All executions in North Carolina are now at a halt.  A federal judge has decreed that a physician must monitor the lethal injection procedure to make sure the patient is not in pain during the injection.  The State Medical Board has threatened the license of any physician that takes part in an execution. 

Evans v Maryland
D Md.

A federal judge has put on hold any attempt by the state to recruit a physician to participate in an execution.  The basic question is whether an execution is a medical procedure requiring a physician or not.

A Federal Court has allowed California to sue the feds against the Weldon Amendment.  There has been a conscience clause in place that applied to individuals for several decades.  This allowed individuals not to perform abortions.  The Weldon Amendment extended this to health plans and hospitals.  Under the Amendment those institutions that decide not to perform abortions can lose federal funds.         Top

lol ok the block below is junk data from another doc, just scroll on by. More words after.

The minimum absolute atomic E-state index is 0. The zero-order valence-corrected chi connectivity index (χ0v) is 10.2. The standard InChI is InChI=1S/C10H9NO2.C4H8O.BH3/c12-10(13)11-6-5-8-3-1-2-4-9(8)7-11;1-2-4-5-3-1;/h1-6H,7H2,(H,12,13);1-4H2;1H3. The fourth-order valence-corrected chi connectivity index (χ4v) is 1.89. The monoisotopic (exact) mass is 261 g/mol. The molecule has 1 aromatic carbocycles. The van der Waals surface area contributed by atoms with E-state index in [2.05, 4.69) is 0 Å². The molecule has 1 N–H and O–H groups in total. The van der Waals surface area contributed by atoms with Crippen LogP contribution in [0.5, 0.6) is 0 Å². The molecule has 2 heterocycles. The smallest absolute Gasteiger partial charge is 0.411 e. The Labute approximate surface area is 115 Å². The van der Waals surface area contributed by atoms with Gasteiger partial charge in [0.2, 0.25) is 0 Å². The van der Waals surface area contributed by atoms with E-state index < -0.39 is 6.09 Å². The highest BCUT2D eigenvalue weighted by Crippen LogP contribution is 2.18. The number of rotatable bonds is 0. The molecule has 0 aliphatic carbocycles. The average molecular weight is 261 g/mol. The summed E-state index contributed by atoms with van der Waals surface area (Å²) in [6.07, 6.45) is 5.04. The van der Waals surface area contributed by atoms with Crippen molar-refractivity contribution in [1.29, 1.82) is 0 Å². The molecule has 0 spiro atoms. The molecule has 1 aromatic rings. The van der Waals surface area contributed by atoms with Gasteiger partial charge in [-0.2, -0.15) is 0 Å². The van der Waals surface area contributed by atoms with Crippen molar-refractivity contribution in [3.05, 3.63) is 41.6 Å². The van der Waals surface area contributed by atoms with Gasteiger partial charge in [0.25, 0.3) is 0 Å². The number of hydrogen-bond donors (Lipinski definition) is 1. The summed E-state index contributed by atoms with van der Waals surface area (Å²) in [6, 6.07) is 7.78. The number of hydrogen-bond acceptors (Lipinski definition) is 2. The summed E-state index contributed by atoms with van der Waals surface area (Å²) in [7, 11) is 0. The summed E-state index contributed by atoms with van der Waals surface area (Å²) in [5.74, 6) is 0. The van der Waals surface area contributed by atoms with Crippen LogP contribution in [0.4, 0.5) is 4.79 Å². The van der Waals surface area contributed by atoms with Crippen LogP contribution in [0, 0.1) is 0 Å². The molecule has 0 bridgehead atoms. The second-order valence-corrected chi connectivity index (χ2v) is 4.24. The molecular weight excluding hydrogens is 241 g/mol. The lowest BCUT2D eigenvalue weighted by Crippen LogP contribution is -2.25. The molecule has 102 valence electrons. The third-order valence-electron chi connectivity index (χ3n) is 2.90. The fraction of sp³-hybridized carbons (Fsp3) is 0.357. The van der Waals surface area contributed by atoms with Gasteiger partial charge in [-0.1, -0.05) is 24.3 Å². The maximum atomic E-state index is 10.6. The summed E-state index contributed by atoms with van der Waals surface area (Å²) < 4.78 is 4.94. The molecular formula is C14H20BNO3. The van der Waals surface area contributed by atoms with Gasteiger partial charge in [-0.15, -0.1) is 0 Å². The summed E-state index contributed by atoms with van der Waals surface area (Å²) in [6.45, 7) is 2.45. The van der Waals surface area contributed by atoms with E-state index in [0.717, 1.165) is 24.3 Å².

Taus v Loftus
Ca. Supreme Ct.

Loftus, a psychologist, researched an old case on repressed memories.  By reviewing old court records, he found the name of the child and contacted her mother for an interview. He lied to the mother stating he was the superior of the original psychologist in order to obtain the interview.  The high court ruled in a 5-2 decision that the plaintiff could sue the therapist for invasion of privacy.        Top


DISCLAIMER: Although this article is updated periodically, it reflects the author's point of view at the time of publication. Nothing in this article constitutes legal advice. Readers should consult with their own legal counsel before acting on any of the information presented.